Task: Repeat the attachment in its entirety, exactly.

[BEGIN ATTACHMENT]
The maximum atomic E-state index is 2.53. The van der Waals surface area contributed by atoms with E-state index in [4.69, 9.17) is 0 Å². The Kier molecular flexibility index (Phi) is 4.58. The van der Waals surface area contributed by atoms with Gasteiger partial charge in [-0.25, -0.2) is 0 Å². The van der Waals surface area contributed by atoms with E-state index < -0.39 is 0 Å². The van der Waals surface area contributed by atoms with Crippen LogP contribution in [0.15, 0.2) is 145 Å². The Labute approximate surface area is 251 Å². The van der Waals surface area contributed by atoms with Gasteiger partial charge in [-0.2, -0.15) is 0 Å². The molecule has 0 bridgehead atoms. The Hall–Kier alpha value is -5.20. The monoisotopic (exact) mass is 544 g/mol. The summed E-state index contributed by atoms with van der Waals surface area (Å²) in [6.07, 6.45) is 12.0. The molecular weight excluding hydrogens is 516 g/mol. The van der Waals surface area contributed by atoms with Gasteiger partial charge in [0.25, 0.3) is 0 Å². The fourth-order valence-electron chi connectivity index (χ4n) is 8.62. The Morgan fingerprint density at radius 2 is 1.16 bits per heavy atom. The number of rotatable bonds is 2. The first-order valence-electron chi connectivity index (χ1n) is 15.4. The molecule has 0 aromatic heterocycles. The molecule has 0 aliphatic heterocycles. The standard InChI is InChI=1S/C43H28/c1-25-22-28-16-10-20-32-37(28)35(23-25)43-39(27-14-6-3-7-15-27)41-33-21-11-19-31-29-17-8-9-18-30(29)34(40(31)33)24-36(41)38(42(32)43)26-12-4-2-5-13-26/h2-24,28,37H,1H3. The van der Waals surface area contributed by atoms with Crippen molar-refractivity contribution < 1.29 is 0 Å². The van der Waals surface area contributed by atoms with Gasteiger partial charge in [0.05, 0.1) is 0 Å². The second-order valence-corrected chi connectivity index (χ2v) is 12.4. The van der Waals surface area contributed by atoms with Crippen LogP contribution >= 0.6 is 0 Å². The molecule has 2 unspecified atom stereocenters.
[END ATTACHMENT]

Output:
The maximum atomic E-state index is 2.53. The van der Waals surface area contributed by atoms with E-state index in [4.69, 9.17) is 0 Å². The Kier molecular flexibility index (Phi) is 4.58. The van der Waals surface area contributed by atoms with Gasteiger partial charge in [-0.25, -0.2) is 0 Å². The van der Waals surface area contributed by atoms with E-state index < -0.39 is 0 Å². The van der Waals surface area contributed by atoms with Crippen LogP contribution in [0.15, 0.2) is 145 Å². The Labute approximate surface area is 251 Å². The van der Waals surface area contributed by atoms with Gasteiger partial charge in [-0.2, -0.15) is 0 Å². The molecule has 0 bridgehead atoms. The Hall–Kier alpha value is -5.20. The monoisotopic (exact) mass is 544 g/mol. The summed E-state index contributed by atoms with van der Waals surface area (Å²) in [6.07, 6.45) is 12.0. The molecular weight excluding hydrogens is 516 g/mol. The van der Waals surface area contributed by atoms with Gasteiger partial charge in [0.25, 0.3) is 0 Å². The fourth-order valence-electron chi connectivity index (χ4n) is 8.62. The Morgan fingerprint density at radius 2 is 1.16 bits per heavy atom. The number of rotatable bonds is 2. The first-order valence-electron chi connectivity index (χ1n) is 15.4. The molecule has 0 aromatic heterocycles. The molecule has 0 aliphatic heterocycles. The standard InChI is InChI=1S/C43H28/c1-25-22-28-16-10-20-32-37(28)35(23-25)43-39(27-14-6-3-7-15-27)41-33-21-11-19-31-29-17-8-9-18-30(29)34(40(31)33)24-36(41)38(42(32)43)26-12-4-2-5-13-26/h2-24,28,37H,1H3. The van der Waals surface area contributed by atoms with Crippen molar-refractivity contribution < 1.29 is 0 Å². The van der Waals surface area contributed by atoms with Gasteiger partial charge in [0.05, 0.1) is 0 Å². The second-order valence-corrected chi connectivity index (χ2v) is 12.4. The van der Waals surface area contributed by atoms with Crippen LogP contribution >= 0.6 is 0 Å². The molecule has 2 unspecified atom stereocenters.